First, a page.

Background: Interleukin (IL)-12 can enhance the development of effective immune responses against tumors as well as against certain infectious agents. It is therefore a potential candidate for therapeutic use in cancer therapy and in design of vaccines against several infectious diseases.
Methods: The authors have established a specific cytotoxic T-cell line (TIL-Heu) from lymphocytes infiltrating a human large cell carcinoma of the lung (LCC). In the current report, the authors have investigated the in vivo effect of recombinant human IL-12 (rhIL-12) on the adoptive transfer of TIL-Heu cells in autologous tumor (Heu-n) engrafted into severe combined immunodeficiency disease-nonobese diabetic (SCID-NOD) mice.
Results: Initial in vitro experiments indicated that rhIL-12 increased the cytotoxic potential of TIL-Heu cells in a dose-dependent manner. Heu-n tumors transplanted into SCID-NOD mice were injected with TIL-Heu cells, resulting in a significant tumor growth inhibition. When low doses of rhIL-12 were injected intratumorally after TIL-Heu transfer, a clear increase in tumor growth suppression was observed. Surprisingly, higher doses of rhIL-12 had no effect on cytotoxic T lymphocyte (CTL)-induced prevention of tumor growth. Further in vitro experiments revealed an inhibition of tumor cell lysis after incubation with supernatant of TIL-Heu cells stimulated with high doses of rhIL-12, strongly suggesting that an immunosuppressive factor secreted by the high dose IL-12-stimulated CTL may be responsible for the tumor escape observed in vivo.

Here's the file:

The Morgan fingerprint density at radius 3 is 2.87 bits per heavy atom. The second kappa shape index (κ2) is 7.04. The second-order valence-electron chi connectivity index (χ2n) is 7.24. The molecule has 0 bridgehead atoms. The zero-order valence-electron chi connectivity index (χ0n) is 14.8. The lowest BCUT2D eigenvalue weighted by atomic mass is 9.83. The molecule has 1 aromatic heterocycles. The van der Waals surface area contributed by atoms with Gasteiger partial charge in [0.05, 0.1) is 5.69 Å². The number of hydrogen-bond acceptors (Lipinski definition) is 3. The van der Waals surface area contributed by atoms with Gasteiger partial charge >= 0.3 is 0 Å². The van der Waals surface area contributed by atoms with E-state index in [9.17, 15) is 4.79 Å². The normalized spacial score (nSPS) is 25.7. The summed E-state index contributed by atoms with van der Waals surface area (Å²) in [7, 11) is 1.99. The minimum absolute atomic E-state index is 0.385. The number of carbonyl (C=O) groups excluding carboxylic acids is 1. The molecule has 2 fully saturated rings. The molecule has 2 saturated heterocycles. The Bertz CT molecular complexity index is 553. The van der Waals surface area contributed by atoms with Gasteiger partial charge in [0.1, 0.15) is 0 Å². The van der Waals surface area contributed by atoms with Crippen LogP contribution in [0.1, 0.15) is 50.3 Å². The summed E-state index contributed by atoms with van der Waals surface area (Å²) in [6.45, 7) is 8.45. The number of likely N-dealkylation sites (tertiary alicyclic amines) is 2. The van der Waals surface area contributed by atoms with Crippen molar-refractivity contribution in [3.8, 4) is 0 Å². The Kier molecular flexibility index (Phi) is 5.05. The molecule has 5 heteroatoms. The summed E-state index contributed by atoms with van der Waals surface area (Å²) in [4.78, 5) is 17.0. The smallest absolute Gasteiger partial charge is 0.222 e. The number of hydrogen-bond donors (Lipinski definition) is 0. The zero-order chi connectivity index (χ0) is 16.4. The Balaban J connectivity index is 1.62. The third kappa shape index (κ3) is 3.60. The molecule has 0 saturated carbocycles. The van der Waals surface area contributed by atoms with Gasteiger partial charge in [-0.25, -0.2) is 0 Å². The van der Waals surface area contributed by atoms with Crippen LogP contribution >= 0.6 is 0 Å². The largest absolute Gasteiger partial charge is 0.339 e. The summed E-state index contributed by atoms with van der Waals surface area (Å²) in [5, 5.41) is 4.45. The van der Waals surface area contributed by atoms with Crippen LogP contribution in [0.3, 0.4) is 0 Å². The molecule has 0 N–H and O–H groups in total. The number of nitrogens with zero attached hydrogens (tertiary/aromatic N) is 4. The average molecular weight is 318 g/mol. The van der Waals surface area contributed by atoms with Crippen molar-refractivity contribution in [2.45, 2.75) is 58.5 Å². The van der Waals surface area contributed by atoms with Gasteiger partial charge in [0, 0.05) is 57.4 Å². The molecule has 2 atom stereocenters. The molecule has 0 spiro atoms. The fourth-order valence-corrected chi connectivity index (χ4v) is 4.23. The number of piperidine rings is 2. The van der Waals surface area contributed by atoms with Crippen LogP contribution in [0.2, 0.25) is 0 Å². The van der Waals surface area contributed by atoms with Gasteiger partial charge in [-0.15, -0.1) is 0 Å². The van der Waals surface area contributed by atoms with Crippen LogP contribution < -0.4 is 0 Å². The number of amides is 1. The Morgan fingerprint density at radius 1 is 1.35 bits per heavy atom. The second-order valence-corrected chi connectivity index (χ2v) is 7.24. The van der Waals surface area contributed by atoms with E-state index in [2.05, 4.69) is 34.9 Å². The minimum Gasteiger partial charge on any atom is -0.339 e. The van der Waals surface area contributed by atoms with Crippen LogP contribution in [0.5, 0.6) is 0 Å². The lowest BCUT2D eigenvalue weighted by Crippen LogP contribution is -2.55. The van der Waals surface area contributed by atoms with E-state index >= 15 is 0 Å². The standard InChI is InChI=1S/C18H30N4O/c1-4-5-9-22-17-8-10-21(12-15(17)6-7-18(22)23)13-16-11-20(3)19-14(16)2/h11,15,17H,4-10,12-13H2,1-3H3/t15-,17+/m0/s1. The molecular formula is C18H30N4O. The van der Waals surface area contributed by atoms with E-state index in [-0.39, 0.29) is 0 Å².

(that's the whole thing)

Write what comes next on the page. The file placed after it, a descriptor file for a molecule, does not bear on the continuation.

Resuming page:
Conclusions: The authors' data indicate that IL-10 may play a critical role in the lack of effect of high dose IL-12, by mediating tumor cell resistance to CTL killing. Therefore, understanding the cross-talk between immunoregulatory and immunosuppressive cytokines ultimately may provide new approaches to improve cytokine-mediated cancer immunotherapy.
Copyright 2001 American Cancer Society.